January 24, 2009

Longtime Enviro Activist: Carbon Trading, Wind Farms ‘Verging on a Gigantic Scam’

Filed under: Business Moves,Economy,Environment,Taxes & Government — Tom @ 10:23 am

Lovelock0109.gifJames Lovelock (picture is from his web site) has been the topic of at least three previous posts at NewsBusters:

  • In September 2006, Dan Gainor marveled at how the Washington Post could devote 2,400 words to Lovelock and his “Gaia Theory” — the idea that the earth acts like a living organism.
  • In October 2007, Gainor noted Lovelock’s appearance in that esteemed scientific publication Rolling Stone, which called him “The Prophet of Climate Change.” Lovelock claimed that global warming is irreversible, and that, as stated by writer Jeff Goodell, “the Earth’s population will be culled from today’s 6.6 billion to as few as 500 million.”
  • A March 2008 post by Jeff Poor told readers that Lovelock, in the UK Daily Mail, had apparently moved up his disaster scenario by 60 years, among other things predicting that by 2040 China would be uninhabitable.

Lovelock clearly isn’t the go-to guy for cool, calm, and collected science. But given his standing with many environmentalists, his views of certain aspects of environmentalism are worthy of attention. They are profoundly negative, as recorded in the January 24 issue of New Scientist by “Gaia Vince,” where Lovelock also proposes a last-ditch strategy for saving the planet and salvaging several hundred million more survivors:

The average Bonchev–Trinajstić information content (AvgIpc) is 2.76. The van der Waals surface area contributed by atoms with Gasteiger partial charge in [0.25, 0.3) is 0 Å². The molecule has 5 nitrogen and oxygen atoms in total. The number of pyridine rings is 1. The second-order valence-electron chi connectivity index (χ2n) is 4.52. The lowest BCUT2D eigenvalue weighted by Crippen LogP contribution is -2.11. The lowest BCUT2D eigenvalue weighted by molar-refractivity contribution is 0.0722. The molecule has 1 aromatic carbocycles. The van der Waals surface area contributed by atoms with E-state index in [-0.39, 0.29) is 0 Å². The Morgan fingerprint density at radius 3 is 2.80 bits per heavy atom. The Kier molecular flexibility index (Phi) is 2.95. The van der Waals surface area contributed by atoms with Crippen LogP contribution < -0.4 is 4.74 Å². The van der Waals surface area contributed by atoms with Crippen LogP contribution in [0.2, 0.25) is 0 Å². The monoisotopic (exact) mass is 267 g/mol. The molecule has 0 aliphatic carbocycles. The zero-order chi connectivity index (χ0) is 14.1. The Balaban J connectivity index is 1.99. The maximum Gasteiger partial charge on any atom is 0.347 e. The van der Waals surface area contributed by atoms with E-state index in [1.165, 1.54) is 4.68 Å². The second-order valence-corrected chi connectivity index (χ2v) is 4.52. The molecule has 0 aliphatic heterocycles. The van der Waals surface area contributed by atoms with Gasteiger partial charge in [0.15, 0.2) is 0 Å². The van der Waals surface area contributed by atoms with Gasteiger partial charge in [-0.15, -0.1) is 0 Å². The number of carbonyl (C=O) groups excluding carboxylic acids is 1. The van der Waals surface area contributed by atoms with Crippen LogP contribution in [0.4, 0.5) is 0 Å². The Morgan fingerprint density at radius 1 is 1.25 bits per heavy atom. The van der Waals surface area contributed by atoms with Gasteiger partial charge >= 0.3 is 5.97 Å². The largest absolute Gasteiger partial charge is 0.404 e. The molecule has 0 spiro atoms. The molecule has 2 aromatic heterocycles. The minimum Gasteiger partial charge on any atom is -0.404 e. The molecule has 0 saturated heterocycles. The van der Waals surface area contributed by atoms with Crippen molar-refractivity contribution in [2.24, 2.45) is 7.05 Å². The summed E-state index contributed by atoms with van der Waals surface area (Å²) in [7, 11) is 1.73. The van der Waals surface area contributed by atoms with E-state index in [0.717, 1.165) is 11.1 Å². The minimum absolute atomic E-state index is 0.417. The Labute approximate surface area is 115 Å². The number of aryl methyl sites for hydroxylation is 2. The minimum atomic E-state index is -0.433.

(Lovelock) Most of the “green” stuff is verging on a gigantic scam. Carbon trading, with its huge government subsidies, is just what finance and industry wanted. It’s not going to do a damn thing about climate change, but it’ll make a lot of money for a lot of people and postpone the moment of reckoning. I am not against renewable energy, but to spoil all the decent countryside in the UK with wind farms is driving me mad. It’s absolutely unnecessary, and it takes 2500 square kilometres to produce a gigawatt – that’s an awful lot of countryside…… (Gaia Vince) So are we doomed?

(Lovelock) There is one way we could save ourselves and that is through the massive burial of charcoal. It would mean farmers turning all their agricultural waste – which contains carbon that the plants have spent the summer sequestering – into non-biodegradable charcoal, and burying it in the soil. Then you can start shifting really hefty quantities of carbon out of the system and pull the CO2 down quite fast.

….. (Gaia Vince) Would it make enough of a difference?

(Lovelock) Yes. ….. This is the one thing we can do that will make a difference, but I bet they won’t do it.

(Gaia Vince)  Do you think we will survive?

(Lovelock) I’m an optimistic pessimist. I think it’s wrong to assume we’ll survive 2 °C of warming: there are already too many people on Earth. At 4 °C we could not survive with even one-tenth of our current population. The reason is we would not find enough food, unless we synthesised it. Because of this, the cull during this century is going to be huge, up to 90 per cent. The number of people remaining at the end of the century will probably be a billion or less. It has happened before: between the ice ages there were bottlenecks when there were only 2000 people left. It’s happening again.